I don't think we're particularly populist, but lots of people do have certain words which they find offputting. IMO a lot of people - including myself until recently - were immediately put off by seeing things peppered with bourgeoisie and proletarian because it just looks really antiquated and distant from normal language. When there are normal english equivalents like working class or capitalist/boss class I think we should use them instead. If I'm talking to co-workers about politics I don't talk about the proletariat because that would be weird, I generally talk about working people or something.

Quote:
JK, you're involved with Aufheben, I know they wouldn't entertain such notions for a second. (It's also an inconsistent policy being applied, as my Nepal article was titled 'A Long March Towards Bourgeois Democracy?' - and that passed the censors.) You're fetishing style over content, for all your dissing of CW's crudities.

I don't think it's fetishising. I think most of us would like to see politicos talk more in propaganda in the same way as we would in conversations with our coworkers.

I remember that nepal piece; i didn't really like the title. but i hate editing stuff, because writers always get pissed off (understandably of course). doing Freedom was a real bugger for that; here i can edit a lot less due to infinite space, which is nice. And it was one of your first articles you submitted to us wasn't it? so i was being gentle wink

Quote:
As for proletarians, it's simply wrong to equate that term with workers - I'm not some crude left-communist/workerist. The proletariat encompasses young, old, sick, working, unemployed, urban & rural exploited etc.

I know - we define worker like this in our glossary, which explains how we use language on the site:
http://libcom.org/notes/glossary/w

I remember the last proletariat now, i would've preferred it changed to "working class" rather than worker for clarity.

Quote:
The presence of your woefully inadequate 'definitions' of class on the site only makes it more necessary for writers to be particular and precise in their use of words on the subject. It's not a matter of being scared of knee jerk reactions to less-used words but of intended meanings - there's a difference.

ok maybe we've been over-zealous here,

Quote:
Should we stop using 'class struggle'? I never hear people use that in the everyday - it's more obscure than your proscribes - but I do hear people sometimes jokingly refer to 'proles', 'the proletariat' a la Wolfie Smith (I heard it used recently by an archetypal militant worker in Tommy Steele's 60s film musical 'Half a Sixpence' tongue), someone being 'bolshie' etc. It's a lame argument, but all populist- based ones are when looking for justification from the mythical 'wo/man in the street'.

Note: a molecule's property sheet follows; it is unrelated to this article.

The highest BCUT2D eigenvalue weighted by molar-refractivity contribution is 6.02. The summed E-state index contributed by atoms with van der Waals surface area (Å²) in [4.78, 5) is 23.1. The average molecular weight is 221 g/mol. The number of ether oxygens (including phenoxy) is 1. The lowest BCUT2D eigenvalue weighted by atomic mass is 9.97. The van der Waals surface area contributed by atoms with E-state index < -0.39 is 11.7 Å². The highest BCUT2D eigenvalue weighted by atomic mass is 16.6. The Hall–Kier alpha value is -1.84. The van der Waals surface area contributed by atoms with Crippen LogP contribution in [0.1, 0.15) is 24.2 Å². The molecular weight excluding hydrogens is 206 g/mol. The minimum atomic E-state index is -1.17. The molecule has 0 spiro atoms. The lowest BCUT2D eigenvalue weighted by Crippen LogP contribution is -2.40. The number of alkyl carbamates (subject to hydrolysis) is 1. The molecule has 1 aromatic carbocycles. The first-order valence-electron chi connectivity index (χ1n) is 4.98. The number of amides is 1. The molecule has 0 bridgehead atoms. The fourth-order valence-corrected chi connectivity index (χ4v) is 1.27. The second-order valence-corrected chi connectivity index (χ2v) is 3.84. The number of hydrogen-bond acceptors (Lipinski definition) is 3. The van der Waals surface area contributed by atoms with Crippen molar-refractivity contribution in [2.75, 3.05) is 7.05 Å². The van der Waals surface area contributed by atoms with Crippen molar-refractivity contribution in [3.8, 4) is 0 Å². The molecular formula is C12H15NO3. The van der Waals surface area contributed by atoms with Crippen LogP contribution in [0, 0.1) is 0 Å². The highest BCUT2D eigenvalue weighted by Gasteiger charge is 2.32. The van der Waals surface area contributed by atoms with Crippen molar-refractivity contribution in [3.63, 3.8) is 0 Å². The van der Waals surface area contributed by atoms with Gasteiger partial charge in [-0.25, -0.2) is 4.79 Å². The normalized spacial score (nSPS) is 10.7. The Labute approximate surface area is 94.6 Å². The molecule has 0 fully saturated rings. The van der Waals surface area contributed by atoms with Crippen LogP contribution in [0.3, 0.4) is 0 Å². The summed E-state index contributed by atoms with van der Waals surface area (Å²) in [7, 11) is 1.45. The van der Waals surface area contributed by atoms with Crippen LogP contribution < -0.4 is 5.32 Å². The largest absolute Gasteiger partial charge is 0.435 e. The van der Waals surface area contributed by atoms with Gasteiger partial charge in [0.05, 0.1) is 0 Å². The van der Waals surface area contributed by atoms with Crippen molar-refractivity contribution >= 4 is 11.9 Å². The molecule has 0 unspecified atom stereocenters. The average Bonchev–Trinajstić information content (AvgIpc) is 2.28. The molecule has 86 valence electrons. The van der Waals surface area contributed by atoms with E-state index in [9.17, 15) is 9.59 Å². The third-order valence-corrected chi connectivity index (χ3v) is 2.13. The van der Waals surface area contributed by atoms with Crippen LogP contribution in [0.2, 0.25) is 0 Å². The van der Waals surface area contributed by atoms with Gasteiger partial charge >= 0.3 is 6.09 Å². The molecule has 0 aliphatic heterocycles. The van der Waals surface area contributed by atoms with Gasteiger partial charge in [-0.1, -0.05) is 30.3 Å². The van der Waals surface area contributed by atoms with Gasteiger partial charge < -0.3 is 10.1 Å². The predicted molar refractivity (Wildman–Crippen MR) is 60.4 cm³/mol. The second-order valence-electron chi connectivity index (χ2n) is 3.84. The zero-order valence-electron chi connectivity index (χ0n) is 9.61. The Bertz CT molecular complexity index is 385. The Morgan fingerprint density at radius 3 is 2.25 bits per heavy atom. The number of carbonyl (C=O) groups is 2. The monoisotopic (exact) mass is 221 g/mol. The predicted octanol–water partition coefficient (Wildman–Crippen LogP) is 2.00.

as i said before, I think we should try to talk in the same language we would use with our coworkers or whatever.

Quote:
The Bangladesh articles are some of the most-read articles on here - this one's had 270+ in 24 hrs, another one is in the libcom all-time popular content top 7 (3700+) - do you really think that will stop because of the occasional presence of a couple of less familiar words? An alternative view might be that this is one means of making more familiar somewhat complex but useful categories. You want theory? Then it aint always gonna be simple/simplistic.

yeah and we're very grateful for the articles. we know it won't be simplistic, but as the concepts are alien to a lot of people I think it's best to use language that's now. words like capitalists, bosses, working class, working people, etc. i think can often be used to substitute for more archaic ones without losing meaning.

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Joseph Kay
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Jan 14 2007 10:30

Ret, i changed the title to 'Analysis ...' with little thought, I apologise.

Ret Marut wrote:
JK, you're involved with Aufheben, I know they wouldn't entertain such notions for a second.